So right off the bat in River, I knew a lot of stuff had to go. And I’d have to remark upon things like cell phones, because these characters are teenagers and grew up with the damn things (unlike me; I was a teen when we made fun of the kid with the cell phone…I remember *gasp* discmans). I was at least able to dodge working technology into the book because it made little sense for the character.
“Do you have a cell phone so I can text without calling the landline and bothering everyone up?” Daryl asked.
“Cindy wants to get me one but I don’t like the idea of…like…people calling and talking to me. Like you are now. And I don’t like the buttons. What do you want?”
It wasn’t merely the out of date bits that gave me difficulty—again, the real horror came from reading something I’d written so very long ago. I wanted to burn it. And then jump in the canal. Not because it’s a bad book—objectively, what I lacked in knowledge of craft things like structure and plotting, I made up for in at least character and some fun dialogue—but because it’s so far from where I am now.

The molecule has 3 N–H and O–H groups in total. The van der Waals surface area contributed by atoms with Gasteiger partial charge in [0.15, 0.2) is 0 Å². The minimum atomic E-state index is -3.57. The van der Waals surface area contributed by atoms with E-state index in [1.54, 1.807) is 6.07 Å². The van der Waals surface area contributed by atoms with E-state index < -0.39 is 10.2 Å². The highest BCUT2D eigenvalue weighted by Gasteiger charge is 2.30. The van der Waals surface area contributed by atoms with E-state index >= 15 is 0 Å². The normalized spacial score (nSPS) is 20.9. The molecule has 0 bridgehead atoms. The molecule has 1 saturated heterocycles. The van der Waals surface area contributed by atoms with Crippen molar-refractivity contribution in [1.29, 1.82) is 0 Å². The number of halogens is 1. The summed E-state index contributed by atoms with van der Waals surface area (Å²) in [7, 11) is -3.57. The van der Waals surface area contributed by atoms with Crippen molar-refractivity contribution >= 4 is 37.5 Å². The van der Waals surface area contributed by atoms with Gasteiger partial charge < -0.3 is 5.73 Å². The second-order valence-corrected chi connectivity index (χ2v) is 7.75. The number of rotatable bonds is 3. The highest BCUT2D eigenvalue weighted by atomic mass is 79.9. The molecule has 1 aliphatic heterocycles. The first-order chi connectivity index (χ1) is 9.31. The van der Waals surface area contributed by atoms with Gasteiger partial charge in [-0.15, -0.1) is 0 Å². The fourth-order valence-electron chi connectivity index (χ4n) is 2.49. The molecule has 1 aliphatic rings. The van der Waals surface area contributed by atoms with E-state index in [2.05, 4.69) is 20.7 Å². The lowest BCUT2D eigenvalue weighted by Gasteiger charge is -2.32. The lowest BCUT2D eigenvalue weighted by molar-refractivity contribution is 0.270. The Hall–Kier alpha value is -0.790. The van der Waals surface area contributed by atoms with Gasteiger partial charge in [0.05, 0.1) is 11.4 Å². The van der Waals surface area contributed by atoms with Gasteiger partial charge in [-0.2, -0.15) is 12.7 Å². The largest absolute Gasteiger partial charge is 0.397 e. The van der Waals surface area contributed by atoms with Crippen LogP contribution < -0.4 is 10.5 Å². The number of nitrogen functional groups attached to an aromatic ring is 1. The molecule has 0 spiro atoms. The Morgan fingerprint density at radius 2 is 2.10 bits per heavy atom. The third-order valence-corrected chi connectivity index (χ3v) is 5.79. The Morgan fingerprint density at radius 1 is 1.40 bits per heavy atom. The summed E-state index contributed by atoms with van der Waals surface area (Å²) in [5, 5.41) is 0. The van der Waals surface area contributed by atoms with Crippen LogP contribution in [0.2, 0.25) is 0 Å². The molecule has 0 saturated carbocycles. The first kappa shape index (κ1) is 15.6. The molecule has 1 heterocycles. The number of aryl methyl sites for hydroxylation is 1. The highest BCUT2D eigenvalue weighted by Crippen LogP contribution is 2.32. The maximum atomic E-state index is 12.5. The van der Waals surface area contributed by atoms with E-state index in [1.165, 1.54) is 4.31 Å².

What did I change rewriting River, you ask? Here.
The blue? That’s the rewrite. Enough people had read the book that I had to leave the basic story intact (and I couldn’t add zombies and car chases, BOO), but otherwise I was brutal. Entire scenes were rewritten, chapters were combined, bits were excised completely when they didn’t add anything. Most of the dialogue in the scenes I kept remained (I always watched a lot of TV; I had a good ear for dialogue) but everything else?
The overall result is the same book, just with a bit of a facelift. It’s different from my work now but I appreciate River for what it is and I’m glad it’s available again for the many readers who loved the story.
Unfortunately, my task isn’t over yet: the crowdfunding campaign that revived River met its stretch goal, guaranteeing the release of the sequel, Wolfe, sometime next year. Which means I have another old book to rewrite.
For more Skyla, check out the following links:
Thanks, Melissa and Skyla, for including us in the tour!
Here’s the scoop on RIVER: